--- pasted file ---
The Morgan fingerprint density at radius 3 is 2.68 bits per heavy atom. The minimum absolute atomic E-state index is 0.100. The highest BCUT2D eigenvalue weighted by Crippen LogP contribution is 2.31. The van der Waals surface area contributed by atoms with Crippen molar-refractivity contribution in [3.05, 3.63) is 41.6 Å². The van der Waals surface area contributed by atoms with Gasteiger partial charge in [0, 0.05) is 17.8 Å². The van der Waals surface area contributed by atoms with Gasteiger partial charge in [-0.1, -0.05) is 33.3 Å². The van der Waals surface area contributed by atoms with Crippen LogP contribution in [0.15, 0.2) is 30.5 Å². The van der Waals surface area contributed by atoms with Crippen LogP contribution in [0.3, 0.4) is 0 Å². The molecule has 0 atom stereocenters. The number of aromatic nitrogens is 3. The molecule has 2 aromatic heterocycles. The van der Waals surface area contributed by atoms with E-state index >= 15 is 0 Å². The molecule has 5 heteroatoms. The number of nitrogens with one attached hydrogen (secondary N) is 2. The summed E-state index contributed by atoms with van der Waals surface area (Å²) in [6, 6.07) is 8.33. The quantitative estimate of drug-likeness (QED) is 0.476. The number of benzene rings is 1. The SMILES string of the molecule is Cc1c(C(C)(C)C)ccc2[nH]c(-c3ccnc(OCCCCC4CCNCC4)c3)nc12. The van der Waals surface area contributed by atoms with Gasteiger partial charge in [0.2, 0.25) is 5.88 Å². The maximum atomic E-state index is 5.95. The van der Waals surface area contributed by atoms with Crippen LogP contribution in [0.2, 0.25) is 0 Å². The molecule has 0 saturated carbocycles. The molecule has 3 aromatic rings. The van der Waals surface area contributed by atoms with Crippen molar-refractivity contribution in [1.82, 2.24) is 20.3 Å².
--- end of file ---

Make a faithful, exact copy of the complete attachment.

The Morgan fingerprint density at radius 3 is 2.68 bits per heavy atom. The minimum absolute atomic E-state index is 0.100. The highest BCUT2D eigenvalue weighted by Crippen LogP contribution is 2.31. The van der Waals surface area contributed by atoms with Crippen molar-refractivity contribution in [3.05, 3.63) is 41.6 Å². The van der Waals surface area contributed by atoms with Gasteiger partial charge in [0, 0.05) is 17.8 Å². The van der Waals surface area contributed by atoms with Gasteiger partial charge in [-0.1, -0.05) is 33.3 Å². The van der Waals surface area contributed by atoms with Crippen LogP contribution in [0.15, 0.2) is 30.5 Å². The van der Waals surface area contributed by atoms with Crippen LogP contribution in [0.3, 0.4) is 0 Å². The molecule has 0 atom stereocenters. The number of aromatic nitrogens is 3. The molecule has 2 aromatic heterocycles. The van der Waals surface area contributed by atoms with E-state index >= 15 is 0 Å². The molecule has 5 heteroatoms. The number of nitrogens with one attached hydrogen (secondary N) is 2. The summed E-state index contributed by atoms with van der Waals surface area (Å²) in [6, 6.07) is 8.33. The quantitative estimate of drug-likeness (QED) is 0.476. The number of benzene rings is 1. The SMILES string of the molecule is Cc1c(C(C)(C)C)ccc2[nH]c(-c3ccnc(OCCCCC4CCNCC4)c3)nc12. The van der Waals surface area contributed by atoms with Gasteiger partial charge in [0.2, 0.25) is 5.88 Å². The maximum atomic E-state index is 5.95. The van der Waals surface area contributed by atoms with Crippen LogP contribution in [0.2, 0.25) is 0 Å². The molecule has 0 saturated carbocycles. The molecule has 3 aromatic rings. The van der Waals surface area contributed by atoms with Crippen molar-refractivity contribution in [1.82, 2.24) is 20.3 Å².